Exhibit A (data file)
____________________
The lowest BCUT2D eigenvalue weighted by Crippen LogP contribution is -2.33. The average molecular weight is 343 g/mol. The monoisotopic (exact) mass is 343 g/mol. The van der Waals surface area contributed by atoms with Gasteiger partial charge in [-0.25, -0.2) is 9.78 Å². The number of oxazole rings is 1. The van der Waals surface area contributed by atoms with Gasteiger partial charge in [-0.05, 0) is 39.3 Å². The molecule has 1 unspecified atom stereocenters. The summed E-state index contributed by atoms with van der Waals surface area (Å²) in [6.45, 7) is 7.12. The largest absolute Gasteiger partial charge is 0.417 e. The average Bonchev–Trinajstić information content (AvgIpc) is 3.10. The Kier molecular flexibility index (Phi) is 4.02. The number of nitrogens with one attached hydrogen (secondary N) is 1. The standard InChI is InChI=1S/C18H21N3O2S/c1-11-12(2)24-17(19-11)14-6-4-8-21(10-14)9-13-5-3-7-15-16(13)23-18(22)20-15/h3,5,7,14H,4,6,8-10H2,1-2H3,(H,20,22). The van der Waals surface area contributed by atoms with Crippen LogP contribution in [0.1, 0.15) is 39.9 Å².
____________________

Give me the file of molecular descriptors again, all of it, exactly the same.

The lowest BCUT2D eigenvalue weighted by Crippen LogP contribution is -2.33. The average molecular weight is 343 g/mol. The monoisotopic (exact) mass is 343 g/mol. The van der Waals surface area contributed by atoms with Gasteiger partial charge in [-0.25, -0.2) is 9.78 Å². The number of oxazole rings is 1. The van der Waals surface area contributed by atoms with Gasteiger partial charge in [-0.05, 0) is 39.3 Å². The molecule has 1 unspecified atom stereocenters. The summed E-state index contributed by atoms with van der Waals surface area (Å²) in [6.45, 7) is 7.12. The largest absolute Gasteiger partial charge is 0.417 e. The average Bonchev–Trinajstić information content (AvgIpc) is 3.10. The Kier molecular flexibility index (Phi) is 4.02. The number of nitrogens with one attached hydrogen (secondary N) is 1. The standard InChI is InChI=1S/C18H21N3O2S/c1-11-12(2)24-17(19-11)14-6-4-8-21(10-14)9-13-5-3-7-15-16(13)23-18(22)20-15/h3,5,7,14H,4,6,8-10H2,1-2H3,(H,20,22). The van der Waals surface area contributed by atoms with Crippen LogP contribution in [0.1, 0.15) is 39.9 Å².